4 Steps for Answering “What Are You Looking for in a New Position?”

4 Steps for Answering “What Are You Looking for in a New Position?”

Whenever you get asked this question during an interview, it’s impossible to not feel like it’s a trap. What other answers can you possibly give for, “What are you looking for in a new position?” other than, “Everything this one offers?”

Well, it depends on the humor of the hiring manager, but in general, that’s probably not your best option. To play it a little safer and to be thorough, follow these four steps. Remember, you want to be honest, but diplomatic.

1. Start With Your Skills

The question is about you, but you need to think about it from the hiring manager’s perspective. Sure, you’d love for your new position to pay extremely well, have an effortless commute, and ensure access to nap rooms during all work hours, but that’s not going to impress anyone. Instead, dive into your skills—an area the hiring manager is sure to care about—and talk about how you’re looking for a place where you can use them.

I’ve been honing my data analysis skills for a few years now and, first and foremost, I’m looking for a position where I can continue to exercise those skills.

2. Explain Your Motivation

Most hiring managers hope that the person he or she hires will be motivated by more than just a paycheck. Assuage this concern by addressing it openly. Describe what motivates you and how you can see that playing out in this position or company.

Another thing that’s important to me is that the position allows me to not only play with data, but also present my findings and suggestions directly to clients. That would be really refreshing! I’m always very motivated by being able to see the impact of my work on other people.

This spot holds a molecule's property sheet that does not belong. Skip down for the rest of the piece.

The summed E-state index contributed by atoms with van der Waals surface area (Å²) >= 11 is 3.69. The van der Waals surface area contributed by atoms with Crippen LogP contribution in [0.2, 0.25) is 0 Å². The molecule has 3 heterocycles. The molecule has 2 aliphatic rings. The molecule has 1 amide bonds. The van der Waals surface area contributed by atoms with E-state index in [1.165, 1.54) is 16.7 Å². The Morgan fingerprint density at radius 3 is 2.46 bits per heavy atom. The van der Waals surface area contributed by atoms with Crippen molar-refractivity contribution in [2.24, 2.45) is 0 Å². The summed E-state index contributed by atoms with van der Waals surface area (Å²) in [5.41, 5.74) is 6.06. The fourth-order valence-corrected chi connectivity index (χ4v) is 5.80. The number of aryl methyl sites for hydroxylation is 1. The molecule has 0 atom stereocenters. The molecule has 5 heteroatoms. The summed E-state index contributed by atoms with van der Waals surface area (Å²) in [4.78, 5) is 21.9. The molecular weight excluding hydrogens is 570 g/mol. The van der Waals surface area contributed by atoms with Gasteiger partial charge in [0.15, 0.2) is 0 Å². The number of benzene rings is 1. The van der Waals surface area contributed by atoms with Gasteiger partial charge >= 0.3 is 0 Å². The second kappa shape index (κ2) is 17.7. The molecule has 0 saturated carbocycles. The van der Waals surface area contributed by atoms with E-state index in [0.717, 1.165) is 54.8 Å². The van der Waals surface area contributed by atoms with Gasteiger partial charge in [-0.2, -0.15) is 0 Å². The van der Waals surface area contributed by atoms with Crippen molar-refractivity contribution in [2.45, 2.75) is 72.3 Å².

3. Connect With Your Long-Term Goals

Hiring people means investing in them, and no one likes to see his or her investment walk out the door. If it works with the flow of your answer, it might be good to mention how you see growing or building your career at a company that’s the right fit. Anything that signals you’re in it for the long haul is a good thing (unless, of course, you’re specifically applying to a short-term position).

And, I’m definitely looking for a position where I can grow—professional development is something that’s really important to me since I hope to take on managerial responsibilities in the future.

4. Wrap Up With Something About the Company

Bring the focus back to the company as you’re wrapping up your response. Depending on how long your answer is, it may make sense, to sum up, everything you’ve talked about, and then end on how excited you are about the company and why.

To sum it up, I’d love a position where I can use my skills to make an impact that I can see with my own eyes. Of course, the position is only part of the equation. Being at a company where I can grow and work toward something I care about matters, too. DNF’s goal of being the intersection between data and education inspires me, and I’m really excited about this opportunity.

Your answer will change depending on the position. You might emphasize more than one skill or skip over the part where you talk about your long-term goals, but the overall structure will probably remain the same. The key thing to remember with this question is to, of course, answer honestly, but with the hiring manager’s perspective in mind.